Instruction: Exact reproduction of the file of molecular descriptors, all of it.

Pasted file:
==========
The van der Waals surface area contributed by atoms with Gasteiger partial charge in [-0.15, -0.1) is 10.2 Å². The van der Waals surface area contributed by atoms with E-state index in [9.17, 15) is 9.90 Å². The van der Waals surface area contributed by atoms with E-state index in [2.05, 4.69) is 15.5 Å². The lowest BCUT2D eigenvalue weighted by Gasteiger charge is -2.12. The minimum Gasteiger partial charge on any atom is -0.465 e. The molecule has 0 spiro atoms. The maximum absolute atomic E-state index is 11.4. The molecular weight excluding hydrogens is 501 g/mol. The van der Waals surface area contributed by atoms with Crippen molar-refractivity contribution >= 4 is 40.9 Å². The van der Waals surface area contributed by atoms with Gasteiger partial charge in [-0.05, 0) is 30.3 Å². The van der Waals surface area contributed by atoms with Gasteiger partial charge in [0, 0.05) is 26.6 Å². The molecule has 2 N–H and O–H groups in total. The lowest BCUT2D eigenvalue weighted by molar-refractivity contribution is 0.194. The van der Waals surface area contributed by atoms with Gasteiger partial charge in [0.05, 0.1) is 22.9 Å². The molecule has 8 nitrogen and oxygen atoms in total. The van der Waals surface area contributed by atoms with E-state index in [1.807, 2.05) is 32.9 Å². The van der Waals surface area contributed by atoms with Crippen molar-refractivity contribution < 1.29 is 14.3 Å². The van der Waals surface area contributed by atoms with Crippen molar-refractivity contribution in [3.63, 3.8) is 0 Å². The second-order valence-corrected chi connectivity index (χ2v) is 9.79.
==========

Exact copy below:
The van der Waals surface area contributed by atoms with Gasteiger partial charge in [-0.15, -0.1) is 10.2 Å². The van der Waals surface area contributed by atoms with E-state index in [9.17, 15) is 9.90 Å². The van der Waals surface area contributed by atoms with E-state index in [2.05, 4.69) is 15.5 Å². The lowest BCUT2D eigenvalue weighted by Gasteiger charge is -2.12. The minimum Gasteiger partial charge on any atom is -0.465 e. The molecule has 0 spiro atoms. The maximum absolute atomic E-state index is 11.4. The molecular weight excluding hydrogens is 501 g/mol. The van der Waals surface area contributed by atoms with Crippen molar-refractivity contribution >= 4 is 40.9 Å². The van der Waals surface area contributed by atoms with Gasteiger partial charge in [-0.05, 0) is 30.3 Å². The van der Waals surface area contributed by atoms with Gasteiger partial charge in [0, 0.05) is 26.6 Å². The molecule has 2 N–H and O–H groups in total. The lowest BCUT2D eigenvalue weighted by molar-refractivity contribution is 0.194. The van der Waals surface area contributed by atoms with Gasteiger partial charge in [0.05, 0.1) is 22.9 Å². The molecule has 8 nitrogen and oxygen atoms in total. The van der Waals surface area contributed by atoms with E-state index in [1.807, 2.05) is 32.9 Å². The van der Waals surface area contributed by atoms with Crippen molar-refractivity contribution < 1.29 is 14.3 Å². The van der Waals surface area contributed by atoms with Crippen molar-refractivity contribution in [3.63, 3.8) is 0 Å². The second-order valence-corrected chi connectivity index (χ2v) is 9.79.